Sivasankaran was planning to sell the company even before he became telecom minister, Maran said, citing media reports published in 2004. “If anyone feels that he was forced to sell his business, he can always go to the court,” Maran said. “I will address appropriate authorities and prove my innocence.”
Maran had earlier said that he was unbiased as a minister.
“I vouch that during my tenure as minister of communications and IT (information technology), I was totally impartial in taking decisions,” he said. “I have not favoured any company over others. Neither any applicant company was allowed to jump the queue in grant of UASL (unified access service licence) nor was there any loss to the exchequer.”
Sivasankaran heads the $3 billion Siva Group, with operations in realty, telecom, shipping, energy, agriculture exports and e-education/software.
Maxis has a 74% stake in Aircel, which has a presence across the country.
Phone calls and email sent to both Sivasankaran and the Maxis Group remained unanswered.
V. Srinivasan, group CEO and director, Siva Group, said over the telephone: “I have no comments. I was travelling for the whole of last week and I’ve come back just today. Our chairman had been called and he has gone there. I have not had a chat with my chairman and so I don’t know what transpired.”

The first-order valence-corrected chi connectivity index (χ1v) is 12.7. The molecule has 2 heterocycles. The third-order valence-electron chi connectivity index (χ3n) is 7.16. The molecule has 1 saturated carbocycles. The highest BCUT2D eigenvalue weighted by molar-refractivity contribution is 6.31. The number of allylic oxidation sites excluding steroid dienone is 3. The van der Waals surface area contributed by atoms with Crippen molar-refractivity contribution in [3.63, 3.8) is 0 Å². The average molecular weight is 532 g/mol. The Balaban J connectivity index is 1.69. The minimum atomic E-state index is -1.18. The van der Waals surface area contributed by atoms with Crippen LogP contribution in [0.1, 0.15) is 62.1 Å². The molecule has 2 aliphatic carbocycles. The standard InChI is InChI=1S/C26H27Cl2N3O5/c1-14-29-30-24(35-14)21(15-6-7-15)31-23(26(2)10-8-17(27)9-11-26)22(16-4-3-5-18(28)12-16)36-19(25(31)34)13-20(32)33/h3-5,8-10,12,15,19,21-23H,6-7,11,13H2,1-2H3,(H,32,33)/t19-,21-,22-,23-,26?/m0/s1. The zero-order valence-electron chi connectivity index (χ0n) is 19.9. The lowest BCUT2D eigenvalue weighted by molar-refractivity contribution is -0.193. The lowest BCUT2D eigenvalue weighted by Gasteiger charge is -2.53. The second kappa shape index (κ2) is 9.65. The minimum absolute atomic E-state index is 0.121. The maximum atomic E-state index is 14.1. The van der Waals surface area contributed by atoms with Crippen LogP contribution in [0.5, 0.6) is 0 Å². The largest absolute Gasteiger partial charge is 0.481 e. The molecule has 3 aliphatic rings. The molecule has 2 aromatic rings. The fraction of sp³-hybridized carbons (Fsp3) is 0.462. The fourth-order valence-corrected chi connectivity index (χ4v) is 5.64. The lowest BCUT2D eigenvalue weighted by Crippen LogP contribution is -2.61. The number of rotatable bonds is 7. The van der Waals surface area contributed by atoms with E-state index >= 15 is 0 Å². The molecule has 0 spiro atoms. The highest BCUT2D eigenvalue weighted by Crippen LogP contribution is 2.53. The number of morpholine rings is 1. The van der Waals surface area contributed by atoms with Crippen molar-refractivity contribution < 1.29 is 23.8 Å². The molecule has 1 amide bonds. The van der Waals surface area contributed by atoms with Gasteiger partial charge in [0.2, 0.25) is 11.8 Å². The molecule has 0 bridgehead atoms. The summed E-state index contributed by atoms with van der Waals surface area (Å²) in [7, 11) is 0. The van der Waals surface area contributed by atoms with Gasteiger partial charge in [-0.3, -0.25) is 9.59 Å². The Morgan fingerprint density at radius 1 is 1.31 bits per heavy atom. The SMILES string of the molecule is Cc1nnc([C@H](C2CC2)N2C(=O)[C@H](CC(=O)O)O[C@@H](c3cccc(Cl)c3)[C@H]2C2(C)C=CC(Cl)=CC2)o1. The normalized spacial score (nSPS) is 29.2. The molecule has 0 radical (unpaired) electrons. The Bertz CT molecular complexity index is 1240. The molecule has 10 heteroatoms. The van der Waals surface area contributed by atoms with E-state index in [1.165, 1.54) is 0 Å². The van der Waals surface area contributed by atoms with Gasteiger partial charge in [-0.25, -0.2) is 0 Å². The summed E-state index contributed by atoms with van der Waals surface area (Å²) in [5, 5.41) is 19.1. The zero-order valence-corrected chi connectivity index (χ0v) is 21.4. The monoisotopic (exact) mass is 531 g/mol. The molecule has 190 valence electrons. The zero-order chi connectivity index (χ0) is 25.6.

Sivasankaran has been involved in India’s mobile telephony industry since its inception in 1994, when he won the Delhi circle. He has been closely associated with the Tata group as well. In 2006, Sivasankaran acquired about 8.6% of Tata Teleservices Ltd for Rs 1,200 crore. This fell to around 6% when Japan-based NTT DoCoMo Inc. bought a 26% stake in the firm early last year.
He also holds a majority stake in new telecom licence holder STel, which has licences for eight circles in the country. The remainder is held by Bahrain-based telco Batelco.
On Friday, Sun TV denied any involvement in the 2G scam.
“There has been a steep fall in the prices of the company’s shares possibly triggered by baseless allegations and rumours linking the company with certain happenings relating to the 2G scam,” it said.
“We wish to inform that Sun TV Network and Kalanithi Maran do not have any relationship whatsoever to any of these happenings,” it added.
Dayanidhi Maran is also facing allegations that he got Bharat Sanchar Nigam Ltd (BSNL) to lay secret cables to connect 323 lines from his home to the Sun TV office during his tenure to set up an exchange. According to the allegations separately probed by CBI, Maran got BSNL to lay separate and exclusive underground cables from his Boat Club home to the Sun TV office at Anna Arivalayam in Anna Salai and fraudulently linked the 323 home lines to his brother’s Sun TV Network. The allegation has been denied by Maran.
Anupama Chandrasekaran and Shauvik Ghosh of Mint and PTI contributed to this story.
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First Published: Tue, Jun 07 2011. 01 21 AM IST
More Topics: 2G scam | 2G news | Aircel | C Sivasankaran | CBI |